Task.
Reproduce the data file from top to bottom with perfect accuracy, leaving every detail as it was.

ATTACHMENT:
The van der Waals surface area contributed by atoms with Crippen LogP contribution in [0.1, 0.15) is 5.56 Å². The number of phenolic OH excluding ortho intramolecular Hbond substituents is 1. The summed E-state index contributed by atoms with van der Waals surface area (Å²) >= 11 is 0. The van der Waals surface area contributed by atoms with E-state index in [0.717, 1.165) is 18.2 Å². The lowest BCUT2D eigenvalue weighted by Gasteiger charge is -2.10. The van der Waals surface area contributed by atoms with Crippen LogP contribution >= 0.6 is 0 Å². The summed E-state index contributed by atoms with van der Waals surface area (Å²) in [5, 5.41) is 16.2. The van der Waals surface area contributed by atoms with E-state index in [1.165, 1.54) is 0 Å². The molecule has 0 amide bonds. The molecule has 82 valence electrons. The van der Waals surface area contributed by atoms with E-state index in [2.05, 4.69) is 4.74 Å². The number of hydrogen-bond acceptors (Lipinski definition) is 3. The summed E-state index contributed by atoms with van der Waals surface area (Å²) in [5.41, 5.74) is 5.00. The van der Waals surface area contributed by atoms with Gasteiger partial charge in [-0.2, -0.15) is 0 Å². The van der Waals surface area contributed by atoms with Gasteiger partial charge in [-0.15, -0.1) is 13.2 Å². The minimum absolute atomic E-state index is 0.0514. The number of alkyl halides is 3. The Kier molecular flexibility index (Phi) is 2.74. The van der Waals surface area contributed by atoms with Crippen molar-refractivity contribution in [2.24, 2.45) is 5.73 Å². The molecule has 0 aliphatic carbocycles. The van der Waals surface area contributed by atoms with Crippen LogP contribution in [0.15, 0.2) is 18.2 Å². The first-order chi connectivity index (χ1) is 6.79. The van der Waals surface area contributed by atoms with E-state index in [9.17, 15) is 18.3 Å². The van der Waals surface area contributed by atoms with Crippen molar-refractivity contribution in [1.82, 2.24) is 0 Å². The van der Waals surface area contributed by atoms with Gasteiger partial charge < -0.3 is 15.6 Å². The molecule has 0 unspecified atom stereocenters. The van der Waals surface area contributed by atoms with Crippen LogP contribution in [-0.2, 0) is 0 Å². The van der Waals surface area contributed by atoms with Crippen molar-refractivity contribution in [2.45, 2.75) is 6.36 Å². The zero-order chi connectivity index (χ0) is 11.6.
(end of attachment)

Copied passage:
The van der Waals surface area contributed by atoms with Crippen LogP contribution in [0.1, 0.15) is 5.56 Å². The number of phenolic OH excluding ortho intramolecular Hbond substituents is 1. The summed E-state index contributed by atoms with van der Waals surface area (Å²) >= 11 is 0. The van der Waals surface area contributed by atoms with E-state index in [0.717, 1.165) is 18.2 Å². The lowest BCUT2D eigenvalue weighted by Gasteiger charge is -2.10. The van der Waals surface area contributed by atoms with Crippen LogP contribution >= 0.6 is 0 Å². The summed E-state index contributed by atoms with van der Waals surface area (Å²) in [5, 5.41) is 16.2. The van der Waals surface area contributed by atoms with E-state index in [1.165, 1.54) is 0 Å². The molecule has 0 amide bonds. The molecule has 82 valence electrons. The van der Waals surface area contributed by atoms with E-state index in [2.05, 4.69) is 4.74 Å². The number of hydrogen-bond acceptors (Lipinski definition) is 3. The summed E-state index contributed by atoms with van der Waals surface area (Å²) in [5.41, 5.74) is 5.00. The van der Waals surface area contributed by atoms with Gasteiger partial charge in [-0.2, -0.15) is 0 Å². The van der Waals surface area contributed by atoms with Gasteiger partial charge in [-0.15, -0.1) is 13.2 Å². The minimum absolute atomic E-state index is 0.0514. The number of alkyl halides is 3. The Kier molecular flexibility index (Phi) is 2.74. The van der Waals surface area contributed by atoms with Crippen molar-refractivity contribution in [2.24, 2.45) is 5.73 Å². The molecule has 0 aliphatic carbocycles. The van der Waals surface area contributed by atoms with Crippen LogP contribution in [0.15, 0.2) is 18.2 Å². The first-order chi connectivity index (χ1) is 6.79. The van der Waals surface area contributed by atoms with E-state index in [9.17, 15) is 18.3 Å². The van der Waals surface area contributed by atoms with Crippen molar-refractivity contribution in [1.82, 2.24) is 0 Å². The van der Waals surface area contributed by atoms with Gasteiger partial charge < -0.3 is 15.6 Å². The molecule has 0 unspecified atom stereocenters. The van der Waals surface area contributed by atoms with Crippen LogP contribution in [-0.2, 0) is 0 Å². The van der Waals surface area contributed by atoms with Crippen molar-refractivity contribution in [2.45, 2.75) is 6.36 Å². The zero-order chi connectivity index (χ0) is 11.6.